Don’t Give Up – Persistence Pays Off
Kids often reject new foods. Parents then assume the child doesn’t like the particular food and stops serving it. This is a mistake, as often children will like the food once it is not “new” any longer. Studies
have found that it takes 10 to 15 tries before a given food is no longer nove
l. So if your kiddo says “no!” to veggies at first, keep trying different ways of serving them until she accepts the taste. Try them raw, with their favorite dip, roasted with a maple glaze, creamy in a pot pie, baked in a quiche, diced small in soup, tossed into a baked pasta… I add veggies to every main dish we have.
Blend it Up!
There is so much goodness you can sneak into a smoothie. If we haven’t been eating very well, I know I can always get in lots of healthy nutrition in with a smoothie. I sneak in some Bio-K probiotics for a major immune boost, and sneak a handful of greens into dark berry smoothies, or mint chip smoothies like this one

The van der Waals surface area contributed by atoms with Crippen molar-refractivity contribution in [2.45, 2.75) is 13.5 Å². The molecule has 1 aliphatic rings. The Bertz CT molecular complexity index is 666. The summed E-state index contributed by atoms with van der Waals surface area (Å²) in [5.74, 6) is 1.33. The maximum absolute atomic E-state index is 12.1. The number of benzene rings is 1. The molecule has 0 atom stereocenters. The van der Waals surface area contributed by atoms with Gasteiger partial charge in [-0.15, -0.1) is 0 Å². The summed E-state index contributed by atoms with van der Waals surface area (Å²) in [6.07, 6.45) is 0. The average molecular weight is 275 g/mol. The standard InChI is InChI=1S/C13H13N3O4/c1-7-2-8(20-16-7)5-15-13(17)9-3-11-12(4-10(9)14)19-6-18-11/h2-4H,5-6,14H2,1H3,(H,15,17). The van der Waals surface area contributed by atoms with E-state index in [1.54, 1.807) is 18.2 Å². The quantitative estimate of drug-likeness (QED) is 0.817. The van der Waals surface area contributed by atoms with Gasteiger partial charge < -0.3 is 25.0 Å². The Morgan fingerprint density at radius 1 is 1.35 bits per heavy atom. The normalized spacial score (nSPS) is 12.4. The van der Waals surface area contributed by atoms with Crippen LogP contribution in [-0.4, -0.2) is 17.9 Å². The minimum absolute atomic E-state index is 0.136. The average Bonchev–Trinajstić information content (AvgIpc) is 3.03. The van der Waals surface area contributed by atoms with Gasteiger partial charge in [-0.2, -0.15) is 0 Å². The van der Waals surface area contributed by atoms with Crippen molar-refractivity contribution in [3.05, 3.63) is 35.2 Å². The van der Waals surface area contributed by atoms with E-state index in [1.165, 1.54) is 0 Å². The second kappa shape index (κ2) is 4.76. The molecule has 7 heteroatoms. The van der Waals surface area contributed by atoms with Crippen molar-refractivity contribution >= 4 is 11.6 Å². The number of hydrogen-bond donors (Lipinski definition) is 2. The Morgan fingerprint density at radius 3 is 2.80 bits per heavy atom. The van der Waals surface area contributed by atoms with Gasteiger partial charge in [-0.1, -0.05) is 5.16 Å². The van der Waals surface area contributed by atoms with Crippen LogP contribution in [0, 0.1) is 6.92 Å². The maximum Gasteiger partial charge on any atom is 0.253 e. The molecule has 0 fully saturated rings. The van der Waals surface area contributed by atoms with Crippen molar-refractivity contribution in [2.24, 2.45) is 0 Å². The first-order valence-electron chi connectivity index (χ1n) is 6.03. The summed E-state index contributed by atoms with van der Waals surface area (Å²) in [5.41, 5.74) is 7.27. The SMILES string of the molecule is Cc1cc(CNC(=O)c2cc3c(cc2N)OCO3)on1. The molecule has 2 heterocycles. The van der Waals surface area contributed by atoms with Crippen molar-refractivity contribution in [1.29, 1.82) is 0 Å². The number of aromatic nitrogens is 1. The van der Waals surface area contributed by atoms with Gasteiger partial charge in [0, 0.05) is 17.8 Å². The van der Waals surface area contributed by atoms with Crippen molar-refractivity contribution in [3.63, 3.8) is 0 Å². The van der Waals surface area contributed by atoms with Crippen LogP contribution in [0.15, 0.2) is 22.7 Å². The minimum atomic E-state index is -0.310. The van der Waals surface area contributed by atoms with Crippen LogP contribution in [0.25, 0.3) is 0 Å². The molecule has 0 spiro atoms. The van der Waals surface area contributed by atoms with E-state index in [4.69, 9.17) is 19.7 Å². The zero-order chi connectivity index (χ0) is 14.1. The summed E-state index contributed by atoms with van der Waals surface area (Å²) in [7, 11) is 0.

When they were toddlers I used to make mini “salad bars” in muffin tins or baby food freezer trays. Kids like to feel like they are in control by making decisions, and I noticed my girls loved choosing their own foods at grocery store salad bars. Now that they are in school, we love PlanetBox
lunch systems because they are a similar concept – many divided sections for a variety of foods. I post many of our healthy packed lunch ideas on Instagram – feel free to come visit me @yummymummykitchen
Relax and Avoid the Dinnertime Battle
Dinnertime can be tense and frustrating when kids strongly proclaim, “I’m not hungry!” or “I don’t want this!” I have friends who make their kids clean their plates at dinner, and while I don’t ever judge friends’ parenting or feeding styles, here are 2 reasons I don’t make my kids eat their dinners.